Auto-Lacing Sneakers Are Not the Future

Nike is chasing down the reality of auto-lacing sneakers being part of everyday life, but this is why you'll never need to wear them.

Nike MAG

Image via Nike

Nike MAG

The first sneaker was created by the U.S. Rubber Company in 1892 and had a rubber sole, canvas upper, and was secured by a pair of white laces. Sneakers have changed a lot since then: We’ve made shoes out of foam, knits, put air bubbles in soles, had sneakers designed with technology from NASA, BASF, and 3M. They’ve made slip-on sneakers, ones that look like socks, and others that make you run faster. Sneakers even light up and some tell you how good you are at working out. Through most of it, excluding the slip-on shoes, they’ve all had laces. It’s an effective way to make sure that a sneaker doesn’t fall off your foot whether you’re doing some specialized activity it was designed for, or just walking around. That’s all about to change in the future if Nike has its way.

It all started with a far-off, space-age concept in 1989’s Back to the Future: Part II, where Nike designer Tinker Hatfield outfitted Michael J. Fox with a pair of auto-lacing shoes, the Nike Mag, which would finally became a reality in 2016—complete with a self-tying mechanism and a light-up heel. Nike also implemented the same technology into a much more practical shoe: the HyperAdapt 1.0, an all-purpose athletic shoe that retailed for $720. It’s now three years later, and Nike’s rolling out the third auto-lacing shoe, the Adapt BB, which is the first shoe that tightens itself for basketball.

The sneaker’s fit can be adjusted by hitting the buttons on the side or with a smartphone app. Pretty futuristic, yet simple stuff. Nike had a worldwide event to unveil the new technology. Boston Celtics forward Jayson Tatum debuted them on the court. The media went nuts for them. Jacques Slade unboxed a pair on Full Size Run. We were truly in the new millennium of sneakers.

Nike Adapt BB 9

Hold up a second. The idea of auto-lacing sneakers sounds awesome, and it truly is revolutionary. Due to medical issues, some people have problems tying their shoes, like when Michael J. Fox unveiled the Mags on television. They also aide athletes, in theory, in the quest for better performance through innovation. But stop and ask this: Do we actually need auto-lacing sneakers to perform better? Does the everyday person need to eschew laces from their life like carbohydrates in search of a better self? The answer is no.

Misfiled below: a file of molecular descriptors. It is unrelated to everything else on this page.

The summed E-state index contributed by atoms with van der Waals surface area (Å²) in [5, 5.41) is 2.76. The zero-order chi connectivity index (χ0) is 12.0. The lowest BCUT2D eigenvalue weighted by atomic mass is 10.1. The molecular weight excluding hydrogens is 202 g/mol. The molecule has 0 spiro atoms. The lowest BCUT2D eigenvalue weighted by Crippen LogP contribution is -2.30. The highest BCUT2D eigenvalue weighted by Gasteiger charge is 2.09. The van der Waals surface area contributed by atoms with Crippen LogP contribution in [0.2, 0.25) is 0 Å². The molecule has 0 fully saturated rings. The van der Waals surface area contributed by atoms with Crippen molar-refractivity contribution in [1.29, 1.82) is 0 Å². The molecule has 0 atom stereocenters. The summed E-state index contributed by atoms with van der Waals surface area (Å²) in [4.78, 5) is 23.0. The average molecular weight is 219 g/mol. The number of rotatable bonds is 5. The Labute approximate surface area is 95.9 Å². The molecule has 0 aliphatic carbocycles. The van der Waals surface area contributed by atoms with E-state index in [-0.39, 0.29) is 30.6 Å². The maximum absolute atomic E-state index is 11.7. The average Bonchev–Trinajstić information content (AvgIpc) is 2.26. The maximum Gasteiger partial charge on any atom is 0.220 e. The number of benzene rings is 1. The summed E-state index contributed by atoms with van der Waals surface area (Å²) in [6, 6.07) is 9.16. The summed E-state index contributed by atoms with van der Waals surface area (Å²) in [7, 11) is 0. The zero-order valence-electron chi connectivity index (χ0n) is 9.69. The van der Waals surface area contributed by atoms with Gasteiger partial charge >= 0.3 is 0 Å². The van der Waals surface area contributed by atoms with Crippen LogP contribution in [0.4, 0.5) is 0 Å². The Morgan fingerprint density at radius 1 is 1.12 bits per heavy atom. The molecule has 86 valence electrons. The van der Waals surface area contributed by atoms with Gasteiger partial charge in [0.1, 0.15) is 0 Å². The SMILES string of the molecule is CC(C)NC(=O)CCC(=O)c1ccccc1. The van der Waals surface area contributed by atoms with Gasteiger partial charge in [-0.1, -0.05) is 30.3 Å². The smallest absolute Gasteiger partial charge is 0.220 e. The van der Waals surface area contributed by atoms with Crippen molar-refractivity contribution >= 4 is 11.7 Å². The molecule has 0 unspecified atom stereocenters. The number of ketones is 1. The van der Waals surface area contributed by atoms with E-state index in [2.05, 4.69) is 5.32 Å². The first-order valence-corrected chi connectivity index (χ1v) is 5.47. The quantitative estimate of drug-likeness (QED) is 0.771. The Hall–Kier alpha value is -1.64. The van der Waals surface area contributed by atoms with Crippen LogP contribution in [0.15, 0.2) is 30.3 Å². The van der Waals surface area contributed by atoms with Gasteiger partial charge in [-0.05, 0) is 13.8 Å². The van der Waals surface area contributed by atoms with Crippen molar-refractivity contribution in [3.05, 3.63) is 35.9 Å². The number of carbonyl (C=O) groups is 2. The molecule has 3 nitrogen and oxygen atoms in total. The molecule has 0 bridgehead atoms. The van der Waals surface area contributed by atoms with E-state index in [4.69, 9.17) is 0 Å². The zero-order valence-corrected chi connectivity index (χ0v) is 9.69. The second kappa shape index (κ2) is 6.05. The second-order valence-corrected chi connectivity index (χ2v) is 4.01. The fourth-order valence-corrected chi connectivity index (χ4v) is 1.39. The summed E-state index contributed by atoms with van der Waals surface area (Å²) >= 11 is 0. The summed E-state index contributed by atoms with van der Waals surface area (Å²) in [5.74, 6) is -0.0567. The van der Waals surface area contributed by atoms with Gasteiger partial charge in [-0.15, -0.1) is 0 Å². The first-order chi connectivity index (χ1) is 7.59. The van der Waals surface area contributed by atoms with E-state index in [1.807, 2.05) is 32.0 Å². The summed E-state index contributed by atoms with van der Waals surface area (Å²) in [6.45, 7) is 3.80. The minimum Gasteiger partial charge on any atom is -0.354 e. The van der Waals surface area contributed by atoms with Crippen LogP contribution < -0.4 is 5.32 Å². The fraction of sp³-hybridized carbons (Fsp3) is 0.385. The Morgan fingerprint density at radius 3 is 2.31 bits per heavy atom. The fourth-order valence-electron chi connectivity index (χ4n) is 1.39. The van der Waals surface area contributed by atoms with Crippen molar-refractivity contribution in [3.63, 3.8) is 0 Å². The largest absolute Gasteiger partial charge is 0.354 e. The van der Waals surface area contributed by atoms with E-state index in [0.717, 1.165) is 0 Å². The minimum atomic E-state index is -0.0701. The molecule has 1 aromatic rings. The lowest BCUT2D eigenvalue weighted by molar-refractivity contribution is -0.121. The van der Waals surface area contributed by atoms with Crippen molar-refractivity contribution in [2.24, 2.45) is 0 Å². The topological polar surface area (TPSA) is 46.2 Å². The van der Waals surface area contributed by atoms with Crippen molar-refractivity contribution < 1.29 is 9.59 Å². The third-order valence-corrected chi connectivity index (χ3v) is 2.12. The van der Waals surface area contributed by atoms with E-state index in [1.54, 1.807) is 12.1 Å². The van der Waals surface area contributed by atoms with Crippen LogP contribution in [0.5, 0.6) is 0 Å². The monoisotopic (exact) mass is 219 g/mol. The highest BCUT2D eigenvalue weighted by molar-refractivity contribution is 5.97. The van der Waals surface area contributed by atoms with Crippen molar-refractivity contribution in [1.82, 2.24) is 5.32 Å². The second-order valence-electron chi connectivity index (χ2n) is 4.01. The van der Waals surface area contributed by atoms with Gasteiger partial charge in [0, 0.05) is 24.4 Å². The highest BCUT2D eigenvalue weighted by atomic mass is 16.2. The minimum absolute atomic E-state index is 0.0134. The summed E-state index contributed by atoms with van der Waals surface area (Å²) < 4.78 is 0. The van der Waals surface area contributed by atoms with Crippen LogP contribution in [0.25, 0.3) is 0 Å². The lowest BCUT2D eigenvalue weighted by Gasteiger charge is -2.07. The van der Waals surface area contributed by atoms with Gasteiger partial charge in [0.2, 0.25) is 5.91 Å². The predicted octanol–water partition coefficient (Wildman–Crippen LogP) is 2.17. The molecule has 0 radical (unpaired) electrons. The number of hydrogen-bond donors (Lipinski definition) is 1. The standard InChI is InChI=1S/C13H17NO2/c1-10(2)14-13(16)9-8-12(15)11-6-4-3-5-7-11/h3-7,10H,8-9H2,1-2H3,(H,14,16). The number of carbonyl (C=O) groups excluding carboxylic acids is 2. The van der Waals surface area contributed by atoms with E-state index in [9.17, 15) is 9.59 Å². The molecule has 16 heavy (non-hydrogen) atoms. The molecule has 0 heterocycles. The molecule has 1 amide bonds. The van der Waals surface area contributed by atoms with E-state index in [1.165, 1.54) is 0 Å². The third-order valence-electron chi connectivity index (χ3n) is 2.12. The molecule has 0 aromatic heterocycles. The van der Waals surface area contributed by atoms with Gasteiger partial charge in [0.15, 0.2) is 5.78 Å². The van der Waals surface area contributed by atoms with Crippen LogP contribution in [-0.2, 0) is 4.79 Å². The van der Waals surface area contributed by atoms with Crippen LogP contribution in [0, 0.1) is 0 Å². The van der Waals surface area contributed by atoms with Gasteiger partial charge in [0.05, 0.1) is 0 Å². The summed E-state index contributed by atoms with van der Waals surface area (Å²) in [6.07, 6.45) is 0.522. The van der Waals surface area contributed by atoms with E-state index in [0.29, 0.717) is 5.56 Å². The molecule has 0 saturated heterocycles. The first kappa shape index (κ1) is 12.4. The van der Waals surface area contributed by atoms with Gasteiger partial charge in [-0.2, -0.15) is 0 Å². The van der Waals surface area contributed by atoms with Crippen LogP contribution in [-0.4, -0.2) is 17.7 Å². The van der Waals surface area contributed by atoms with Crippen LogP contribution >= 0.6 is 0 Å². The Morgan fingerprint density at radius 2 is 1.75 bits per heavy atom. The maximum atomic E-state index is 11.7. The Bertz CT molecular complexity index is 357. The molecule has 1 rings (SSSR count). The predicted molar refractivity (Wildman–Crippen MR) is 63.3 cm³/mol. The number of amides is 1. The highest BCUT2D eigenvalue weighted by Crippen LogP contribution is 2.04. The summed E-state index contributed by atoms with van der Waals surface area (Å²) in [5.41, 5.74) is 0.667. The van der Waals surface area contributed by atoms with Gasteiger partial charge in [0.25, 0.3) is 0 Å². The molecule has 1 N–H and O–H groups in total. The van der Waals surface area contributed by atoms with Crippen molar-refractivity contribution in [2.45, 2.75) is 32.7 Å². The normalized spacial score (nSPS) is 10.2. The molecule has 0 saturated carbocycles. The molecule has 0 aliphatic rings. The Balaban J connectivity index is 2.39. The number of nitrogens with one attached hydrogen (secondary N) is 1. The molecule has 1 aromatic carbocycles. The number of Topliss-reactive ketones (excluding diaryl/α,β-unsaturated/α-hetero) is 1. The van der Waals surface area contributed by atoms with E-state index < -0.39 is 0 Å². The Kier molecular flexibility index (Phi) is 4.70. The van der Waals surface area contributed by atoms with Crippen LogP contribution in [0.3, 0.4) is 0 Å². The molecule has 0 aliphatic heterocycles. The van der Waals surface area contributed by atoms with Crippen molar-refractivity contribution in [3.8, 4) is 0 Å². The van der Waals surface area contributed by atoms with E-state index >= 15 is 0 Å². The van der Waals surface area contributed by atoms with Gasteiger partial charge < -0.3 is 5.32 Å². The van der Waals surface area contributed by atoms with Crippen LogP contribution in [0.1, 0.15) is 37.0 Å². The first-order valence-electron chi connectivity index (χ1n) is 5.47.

There’s an obscure saying, I forgot where I heard it, but something something about not trying to reinvent the wheel. If it’s not broke, don’t fix it. Unless you physically need to have shoes that tighten themselves, then you’re OK using laces. It looks better. It’s cheaper. And it’s not something that’s going to fade into obscurity because it no longer serves a purpose.

We’ve had laceless shoes before with tightening devices that weren’t laces. The Puma Disc Blaze is a divisive design with its plastic foot cover and that you could twist to make the shoe tighter or looser. The brand also took that idea and turned it into its own “auto-lacing” sneaker in 2015 that’s been reworked in 2019. Reebok has shoes with its Pump technology that use an inflatable bladder that literally pumps up a shoe with a few presses of a thumb.

There’s also the fact that the majority of footwear business is done off of retro shoes. People want what’s old and familiar. Consumers are more excited by Jordan Brand bringing back the Air Jordan III or Adidas reissuing the Dublin than they are a sneaker that can make you fly or stand on the sun.

Adidas Spezial Manchester

The driving focus of sportswear companies, beyond profit, is to push forward—to create the new and invest in new technologies that are going to launch them into the future and ahead of their competitors. The same way Air did for Nike and Boost did for Adidas. This is what keeps brands relevant, beyond a million other factors like marketing, bringing back the right product, giving the consumer what they need, and executing sneakers in the right way.

But not everyone wants a pair of sneakers from The Jetsons. In fact, most of us don’t. If they were sold at the same price and reselling wasn’t a factor or option, scientific research, done by a data company that exists in my own head, proves that people would pick white/white Air Force 1s over the Adapt BB.

I’m 1,000 percent biased, but I’d rather have a pair of suede shoes with a gum sole and call it a day than sneakers that look like they come from 3019. I know I sound old, like I’m resisting change. And maybe I am. But I don’t want the industry to jump all in on something that doesn’t need to exist at all.

Yes, cleaning laces are a pain in the ass. Yes, they become untied. Yes, it sucks to reach down to tie them again, especially as you get older. But I want a sneaker that looks like a sneaker. There’s a beauty in the simplicity of sneakers that were designed before the advent of 3D CADs and all that jargon that I don’t understand. Ignorance on my side? I’ll admit that. But to act like a sneaker that’s controlled with the push of a button makes someone play basketball better is ridiculous. If we’re talking about shoes accidentally falling off or J.R. Smith untying them at the free-throw line, then sure. But that’s such a small fraction of the game. And I’m not here to comment on basketball anyway.

Just because something is new and expensive doesn’t make it better than its predecessor, or cooler for that matter. It reminds me all of Mr. Dink in Doug, touting his latest purchase as “very expensive,” only to have it go haywire and self-destruct moments later. You look the same way if your new-found sneakers whirr and wizz and make the upper compress around your forefoot.